Civil War recreationists would love this work. Maybe some volunteered as actors for it. People who love beards will like it too because every man here is sporting one.
I would have thought Sherman's March was just a line through part of the country. This documentary showed that he and his troops made a V-shaped pattern. In history classes, I heard little besides "Sherman's March helped to end the Civil War, now onto something different!" This work goes into detail about his strategy. He tried to traverse places that he knew would have food for his troops and their horses. He retaliated when Confederate troops tried various tactics.
Many historians have emphasized that abolitionists just opposed slavery; they wouldn't have lifted a finger to fight segregation, employment discrimination, or anti-miscegenation laws. Here, we learn that Sherman and some of his disciples did not think highly of the slaves they liberated. The works spell out that they were oppressive even as their military actions brought freedom. I'm glad this work didn't dance around this fact and didn't pretend that Sherman was loved by all or should be loved by modern citizens.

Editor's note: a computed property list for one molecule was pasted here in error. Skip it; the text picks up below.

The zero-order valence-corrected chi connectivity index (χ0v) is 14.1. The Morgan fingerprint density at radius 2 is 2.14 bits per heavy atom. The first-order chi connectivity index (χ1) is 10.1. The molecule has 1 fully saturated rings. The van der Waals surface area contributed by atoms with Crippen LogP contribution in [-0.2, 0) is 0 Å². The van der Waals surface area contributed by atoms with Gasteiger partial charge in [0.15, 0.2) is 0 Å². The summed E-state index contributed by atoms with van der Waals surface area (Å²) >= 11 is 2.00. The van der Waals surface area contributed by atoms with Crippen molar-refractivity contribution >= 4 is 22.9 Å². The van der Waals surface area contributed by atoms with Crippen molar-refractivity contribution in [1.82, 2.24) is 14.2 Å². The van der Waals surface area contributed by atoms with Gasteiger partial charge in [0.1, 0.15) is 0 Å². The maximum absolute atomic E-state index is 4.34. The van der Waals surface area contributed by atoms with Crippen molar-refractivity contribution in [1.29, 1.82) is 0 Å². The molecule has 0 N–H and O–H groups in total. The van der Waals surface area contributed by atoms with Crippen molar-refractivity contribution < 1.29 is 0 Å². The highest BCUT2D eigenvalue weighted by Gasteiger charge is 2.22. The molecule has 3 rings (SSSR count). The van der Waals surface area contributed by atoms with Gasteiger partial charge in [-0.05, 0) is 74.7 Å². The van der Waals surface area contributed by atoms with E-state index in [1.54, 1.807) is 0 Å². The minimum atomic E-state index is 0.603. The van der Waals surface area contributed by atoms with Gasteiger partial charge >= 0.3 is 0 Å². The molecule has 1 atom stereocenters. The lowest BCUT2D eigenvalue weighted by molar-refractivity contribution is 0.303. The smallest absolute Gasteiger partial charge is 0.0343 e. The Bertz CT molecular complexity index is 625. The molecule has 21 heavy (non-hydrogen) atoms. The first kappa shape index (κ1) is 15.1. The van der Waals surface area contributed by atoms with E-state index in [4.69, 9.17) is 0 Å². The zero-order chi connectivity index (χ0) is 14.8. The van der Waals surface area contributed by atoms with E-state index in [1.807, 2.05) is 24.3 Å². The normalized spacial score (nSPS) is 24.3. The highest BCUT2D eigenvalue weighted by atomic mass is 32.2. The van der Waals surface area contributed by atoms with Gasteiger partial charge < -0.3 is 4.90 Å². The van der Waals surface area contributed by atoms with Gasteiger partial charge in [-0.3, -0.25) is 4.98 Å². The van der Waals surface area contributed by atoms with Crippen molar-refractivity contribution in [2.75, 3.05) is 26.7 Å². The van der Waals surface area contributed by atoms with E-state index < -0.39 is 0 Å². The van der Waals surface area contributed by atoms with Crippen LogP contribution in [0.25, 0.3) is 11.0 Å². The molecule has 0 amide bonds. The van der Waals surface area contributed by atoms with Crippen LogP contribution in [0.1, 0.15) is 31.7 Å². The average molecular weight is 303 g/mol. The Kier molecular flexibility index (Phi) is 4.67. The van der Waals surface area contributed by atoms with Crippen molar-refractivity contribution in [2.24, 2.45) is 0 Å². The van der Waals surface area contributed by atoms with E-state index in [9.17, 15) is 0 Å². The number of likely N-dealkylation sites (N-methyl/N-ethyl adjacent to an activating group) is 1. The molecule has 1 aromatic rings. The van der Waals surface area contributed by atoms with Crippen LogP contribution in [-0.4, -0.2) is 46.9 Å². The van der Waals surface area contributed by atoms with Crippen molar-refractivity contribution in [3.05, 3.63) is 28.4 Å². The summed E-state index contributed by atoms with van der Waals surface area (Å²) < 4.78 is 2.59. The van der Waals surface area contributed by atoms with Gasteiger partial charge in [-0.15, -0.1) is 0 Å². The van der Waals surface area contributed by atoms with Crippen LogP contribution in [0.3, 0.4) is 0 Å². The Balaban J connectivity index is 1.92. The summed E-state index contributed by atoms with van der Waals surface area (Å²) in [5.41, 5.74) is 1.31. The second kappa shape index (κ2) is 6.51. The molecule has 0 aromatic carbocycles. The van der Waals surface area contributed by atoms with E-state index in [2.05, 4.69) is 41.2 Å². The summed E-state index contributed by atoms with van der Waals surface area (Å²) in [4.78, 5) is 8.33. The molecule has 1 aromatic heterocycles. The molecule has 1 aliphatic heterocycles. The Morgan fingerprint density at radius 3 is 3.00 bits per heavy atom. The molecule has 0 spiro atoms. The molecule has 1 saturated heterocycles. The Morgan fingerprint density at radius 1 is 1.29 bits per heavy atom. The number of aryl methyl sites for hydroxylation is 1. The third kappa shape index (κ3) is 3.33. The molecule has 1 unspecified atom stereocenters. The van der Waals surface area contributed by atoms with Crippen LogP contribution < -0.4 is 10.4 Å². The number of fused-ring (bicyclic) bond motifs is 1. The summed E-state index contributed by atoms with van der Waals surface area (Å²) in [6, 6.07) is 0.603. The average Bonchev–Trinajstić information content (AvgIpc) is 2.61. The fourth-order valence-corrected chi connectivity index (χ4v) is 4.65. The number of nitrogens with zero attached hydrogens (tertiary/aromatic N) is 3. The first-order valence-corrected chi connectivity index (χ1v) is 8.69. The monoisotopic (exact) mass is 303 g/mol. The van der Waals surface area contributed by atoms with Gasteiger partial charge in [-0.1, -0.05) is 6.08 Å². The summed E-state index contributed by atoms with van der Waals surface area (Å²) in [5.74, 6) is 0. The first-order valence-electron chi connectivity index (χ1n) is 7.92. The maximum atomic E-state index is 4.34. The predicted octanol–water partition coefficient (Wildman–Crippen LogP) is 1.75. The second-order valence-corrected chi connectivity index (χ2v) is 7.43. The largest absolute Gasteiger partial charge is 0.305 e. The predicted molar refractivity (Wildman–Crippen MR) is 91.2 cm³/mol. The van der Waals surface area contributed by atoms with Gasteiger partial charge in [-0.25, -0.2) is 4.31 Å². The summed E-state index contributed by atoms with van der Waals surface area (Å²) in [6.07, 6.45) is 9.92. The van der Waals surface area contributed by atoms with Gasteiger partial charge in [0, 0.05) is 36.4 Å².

The work is made entirely of reenactments, but they are not cheesy like in most documentaries. Because of their high-quality, they recycle a lot of scenes and it gets repetitive. This documentary uses a lot of the fancy camera tricks that Vince McMahon wanted to use in his XFL program.